Nothing degrades the political process and imperils the core constitutional right of free political speech more than lawsuits which seek to punish (not merely chill) speech with which one disagrees. This is usually the province and practice of hard-core totalitarian radical leftists whose actual idea (not their stated position) of free speech is a monopoly for them on speech and coerced faux enthusiasm for their speech by you and I. It is with those thoughts in mind that I view a new defamation lawsuit by candidate Thomas MacArthur against opponent Steve Lonegan as the centerpiece of a contested Republican primary for the New Jersey 3rd District open House seat being vacated by Jon Runyan (the primary is June 5th).  

The defamation lawsuit arises from allegations contained in recent press coverage of the establishment-favored candidate MacArthur's ties to the insurance industry. It's captioned MacArthur v. Lonegan and was filed last Thursday in State Superior Court, Ocean County, Docket L-1314-14.  However, the lawsuit also names, for good measure, the Lonegan campaign, Lonegan's pollster Arthur Finkelstein and campaign manager Chris Santora, and even journalist Charles C. Johnson.

This lawsuit is not a waste of time, not if you intend to fight it. The ramifications of political lawsuits are serious.  These lawsuits are not just an abuse of the legal process. They threaten to narrow actual constitutional rights. Such lawsuits weaken the political process -- hell, they degrade the legal profession, too -- but also threaten to narrow our ability to enjoy the constitutional rights we still have.  

As for the actual relief sought by the plaintiff, consider that this case will not even get an initial hearing until after the primary, and a full hearing may not occur until after the November general election.  The negative ramifications of this case, however, may be far-reaching and long-lasting. This story bears watching.

It would be interesting if an independent expenditure group came in to help fight this lawsuit, if only to spare the defendants (the Lonegan campaign and individual staffers) the expense and hassle of defending themselves, or if other political groups were interested in filing amici (amicus curiae, or friend of the court) briefs to help settle the troubling legal issues here.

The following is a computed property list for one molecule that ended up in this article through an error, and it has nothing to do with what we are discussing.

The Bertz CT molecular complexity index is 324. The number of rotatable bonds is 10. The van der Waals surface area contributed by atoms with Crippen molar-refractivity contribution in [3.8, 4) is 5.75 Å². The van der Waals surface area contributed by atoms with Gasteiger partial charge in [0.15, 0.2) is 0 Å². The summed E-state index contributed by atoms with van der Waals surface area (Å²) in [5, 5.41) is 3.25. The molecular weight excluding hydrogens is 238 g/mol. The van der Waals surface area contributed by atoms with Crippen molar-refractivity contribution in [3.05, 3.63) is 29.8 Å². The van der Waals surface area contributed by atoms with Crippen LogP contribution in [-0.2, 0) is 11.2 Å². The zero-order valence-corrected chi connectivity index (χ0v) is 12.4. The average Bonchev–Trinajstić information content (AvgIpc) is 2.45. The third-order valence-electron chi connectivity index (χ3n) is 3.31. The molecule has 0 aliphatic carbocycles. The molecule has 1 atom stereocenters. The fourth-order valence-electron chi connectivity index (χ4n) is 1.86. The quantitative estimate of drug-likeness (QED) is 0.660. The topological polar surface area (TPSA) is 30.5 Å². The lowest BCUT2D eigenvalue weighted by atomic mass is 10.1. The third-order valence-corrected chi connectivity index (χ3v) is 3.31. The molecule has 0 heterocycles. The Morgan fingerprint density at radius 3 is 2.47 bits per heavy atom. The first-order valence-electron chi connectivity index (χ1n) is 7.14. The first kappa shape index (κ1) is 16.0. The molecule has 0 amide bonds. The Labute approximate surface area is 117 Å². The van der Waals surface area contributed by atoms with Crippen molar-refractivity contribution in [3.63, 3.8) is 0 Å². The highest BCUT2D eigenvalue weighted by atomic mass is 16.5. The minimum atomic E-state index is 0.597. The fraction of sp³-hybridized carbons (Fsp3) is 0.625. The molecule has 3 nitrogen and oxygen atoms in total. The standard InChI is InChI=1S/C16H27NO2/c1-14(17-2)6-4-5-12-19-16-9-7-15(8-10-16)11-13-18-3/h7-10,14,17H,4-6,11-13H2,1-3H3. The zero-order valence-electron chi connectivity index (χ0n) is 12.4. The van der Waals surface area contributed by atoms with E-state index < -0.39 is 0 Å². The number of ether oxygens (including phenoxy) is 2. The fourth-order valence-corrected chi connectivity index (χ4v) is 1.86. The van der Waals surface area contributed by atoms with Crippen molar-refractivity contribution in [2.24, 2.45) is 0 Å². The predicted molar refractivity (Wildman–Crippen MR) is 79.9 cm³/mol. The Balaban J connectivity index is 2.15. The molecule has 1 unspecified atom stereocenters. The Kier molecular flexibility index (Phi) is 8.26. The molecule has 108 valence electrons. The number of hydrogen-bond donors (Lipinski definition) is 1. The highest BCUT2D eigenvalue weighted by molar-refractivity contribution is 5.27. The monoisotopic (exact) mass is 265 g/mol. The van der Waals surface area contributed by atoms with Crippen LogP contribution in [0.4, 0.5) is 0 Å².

Eric Dixon is a veteran corporate and election lawyer who practices primarily in New York but handles New Jersey cases as well. 

Wednesday, May 14, 2014

The Real Reason NBA Wants To Kick Out Donald Sterling

WEALTH CREATION. The real reason the NBA wants to get rid of Donald Sterling is not racism. It's that Sterling has been a passenger on the NBA's wealth creation bus the last 30 years. When Sterling acquired the then-San Diego Clippers, it was a team that drew 5,000 fans on average. (Again, this was the Bird-Magic-Dr.J NBA.)  It was a different league. 

The pre-Michael Jordan Chicago Bulls and New York Knicks routinely played before half-empty arenas. (Look it up.) Since then, the star power transformed the league, but Sterling did virtually nothing to improve his own franchise. He just rode the bus.

The other owners must view him as a parasite. But a sale of his Clippers franchise to a motivated owner would help the league continue the exponential growth it enjoyed in the last 25-30 years. That, in turn, will increase the values of all other franchises. 

Now you see what's at stake.

Monday, May 12, 2014

Why Liberals and Progressives Beat Conservatives

There you have it. Nice provocative headline.

Liberals and progressives beat the stuffing out of conservatives in political elections because they have much more commitment to winning. (By the way, apologies are in order for these labels, which are too often too broadly used and do not account for nuanced positions. They are used here for the sake of ease for you, the reader.)